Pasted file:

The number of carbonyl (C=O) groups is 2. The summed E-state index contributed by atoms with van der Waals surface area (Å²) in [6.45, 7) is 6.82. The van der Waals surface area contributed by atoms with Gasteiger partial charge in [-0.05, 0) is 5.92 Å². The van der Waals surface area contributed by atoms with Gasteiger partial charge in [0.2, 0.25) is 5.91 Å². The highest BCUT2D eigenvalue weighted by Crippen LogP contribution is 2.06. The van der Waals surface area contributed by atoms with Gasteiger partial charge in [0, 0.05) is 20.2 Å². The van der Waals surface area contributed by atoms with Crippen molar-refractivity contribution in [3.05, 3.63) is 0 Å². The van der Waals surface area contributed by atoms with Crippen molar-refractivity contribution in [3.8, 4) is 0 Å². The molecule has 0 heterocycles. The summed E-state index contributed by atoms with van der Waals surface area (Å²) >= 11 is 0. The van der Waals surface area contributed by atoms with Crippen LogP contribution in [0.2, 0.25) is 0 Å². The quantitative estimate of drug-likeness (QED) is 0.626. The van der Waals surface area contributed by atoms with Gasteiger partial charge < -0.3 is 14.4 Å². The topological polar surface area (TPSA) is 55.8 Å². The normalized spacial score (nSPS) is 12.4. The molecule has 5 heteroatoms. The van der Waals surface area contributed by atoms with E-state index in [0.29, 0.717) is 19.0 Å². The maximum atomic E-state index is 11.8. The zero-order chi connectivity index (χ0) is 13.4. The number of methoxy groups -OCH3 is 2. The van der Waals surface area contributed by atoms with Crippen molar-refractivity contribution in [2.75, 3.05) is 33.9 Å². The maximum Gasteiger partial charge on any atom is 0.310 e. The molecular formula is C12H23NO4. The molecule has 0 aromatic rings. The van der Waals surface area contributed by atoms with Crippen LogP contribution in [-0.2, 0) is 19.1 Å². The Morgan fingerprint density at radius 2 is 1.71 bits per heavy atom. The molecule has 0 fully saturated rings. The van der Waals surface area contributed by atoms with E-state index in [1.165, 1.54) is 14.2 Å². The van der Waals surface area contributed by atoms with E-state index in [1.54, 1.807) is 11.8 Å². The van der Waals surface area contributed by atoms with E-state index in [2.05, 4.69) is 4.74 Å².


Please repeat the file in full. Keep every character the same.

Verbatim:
The number of carbonyl (C=O) groups is 2. The summed E-state index contributed by atoms with van der Waals surface area (Å²) in [6.45, 7) is 6.82. The van der Waals surface area contributed by atoms with Gasteiger partial charge in [-0.05, 0) is 5.92 Å². The van der Waals surface area contributed by atoms with Gasteiger partial charge in [0.2, 0.25) is 5.91 Å². The highest BCUT2D eigenvalue weighted by Crippen LogP contribution is 2.06. The van der Waals surface area contributed by atoms with Gasteiger partial charge in [0, 0.05) is 20.2 Å². The van der Waals surface area contributed by atoms with Crippen molar-refractivity contribution in [3.05, 3.63) is 0 Å². The van der Waals surface area contributed by atoms with Crippen molar-refractivity contribution in [3.8, 4) is 0 Å². The molecule has 0 heterocycles. The summed E-state index contributed by atoms with van der Waals surface area (Å²) >= 11 is 0. The van der Waals surface area contributed by atoms with Crippen LogP contribution in [0.2, 0.25) is 0 Å². The quantitative estimate of drug-likeness (QED) is 0.626. The van der Waals surface area contributed by atoms with Gasteiger partial charge < -0.3 is 14.4 Å². The topological polar surface area (TPSA) is 55.8 Å². The normalized spacial score (nSPS) is 12.4. The molecule has 5 heteroatoms. The van der Waals surface area contributed by atoms with E-state index in [0.29, 0.717) is 19.0 Å². The maximum atomic E-state index is 11.8. The zero-order chi connectivity index (χ0) is 13.4. The number of methoxy groups -OCH3 is 2. The van der Waals surface area contributed by atoms with Crippen molar-refractivity contribution in [2.75, 3.05) is 33.9 Å². The maximum Gasteiger partial charge on any atom is 0.310 e. The molecular formula is C12H23NO4. The molecule has 0 aromatic rings. The van der Waals surface area contributed by atoms with Crippen LogP contribution in [-0.2, 0) is 19.1 Å². The Morgan fingerprint density at radius 2 is 1.71 bits per heavy atom. The molecule has 0 fully saturated rings. The van der Waals surface area contributed by atoms with E-state index in [1.165, 1.54) is 14.2 Å². The van der Waals surface area contributed by atoms with E-state index in [1.54, 1.807) is 11.8 Å². The van der Waals surface area contributed by atoms with E-state index in [2.05, 4.69) is 4.74 Å².